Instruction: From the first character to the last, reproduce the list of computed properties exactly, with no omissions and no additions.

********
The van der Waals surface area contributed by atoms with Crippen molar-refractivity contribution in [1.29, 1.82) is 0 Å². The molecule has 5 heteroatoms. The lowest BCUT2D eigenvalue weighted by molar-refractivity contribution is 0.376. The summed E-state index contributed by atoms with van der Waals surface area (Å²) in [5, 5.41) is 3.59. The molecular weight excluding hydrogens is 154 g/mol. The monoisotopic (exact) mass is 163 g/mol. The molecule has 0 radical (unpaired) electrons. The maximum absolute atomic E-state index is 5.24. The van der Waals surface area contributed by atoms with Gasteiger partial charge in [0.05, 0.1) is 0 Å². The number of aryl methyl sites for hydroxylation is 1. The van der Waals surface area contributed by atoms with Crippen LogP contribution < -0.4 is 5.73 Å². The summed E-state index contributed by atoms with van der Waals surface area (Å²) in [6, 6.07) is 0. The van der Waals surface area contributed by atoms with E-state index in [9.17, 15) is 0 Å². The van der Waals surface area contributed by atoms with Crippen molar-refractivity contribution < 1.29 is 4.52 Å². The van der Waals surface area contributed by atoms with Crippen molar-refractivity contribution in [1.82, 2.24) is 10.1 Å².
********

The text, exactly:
The van der Waals surface area contributed by atoms with Crippen molar-refractivity contribution in [1.29, 1.82) is 0 Å². The molecule has 5 heteroatoms. The lowest BCUT2D eigenvalue weighted by molar-refractivity contribution is 0.376. The summed E-state index contributed by atoms with van der Waals surface area (Å²) in [5, 5.41) is 3.59. The molecular weight excluding hydrogens is 154 g/mol. The monoisotopic (exact) mass is 163 g/mol. The molecule has 0 radical (unpaired) electrons. The maximum absolute atomic E-state index is 5.24. The van der Waals surface area contributed by atoms with Gasteiger partial charge in [0.05, 0.1) is 0 Å². The number of aryl methyl sites for hydroxylation is 1. The van der Waals surface area contributed by atoms with Crippen LogP contribution < -0.4 is 5.73 Å². The summed E-state index contributed by atoms with van der Waals surface area (Å²) in [6, 6.07) is 0. The van der Waals surface area contributed by atoms with E-state index in [9.17, 15) is 0 Å². The van der Waals surface area contributed by atoms with Crippen molar-refractivity contribution < 1.29 is 4.52 Å². The van der Waals surface area contributed by atoms with Crippen molar-refractivity contribution in [1.82, 2.24) is 10.1 Å².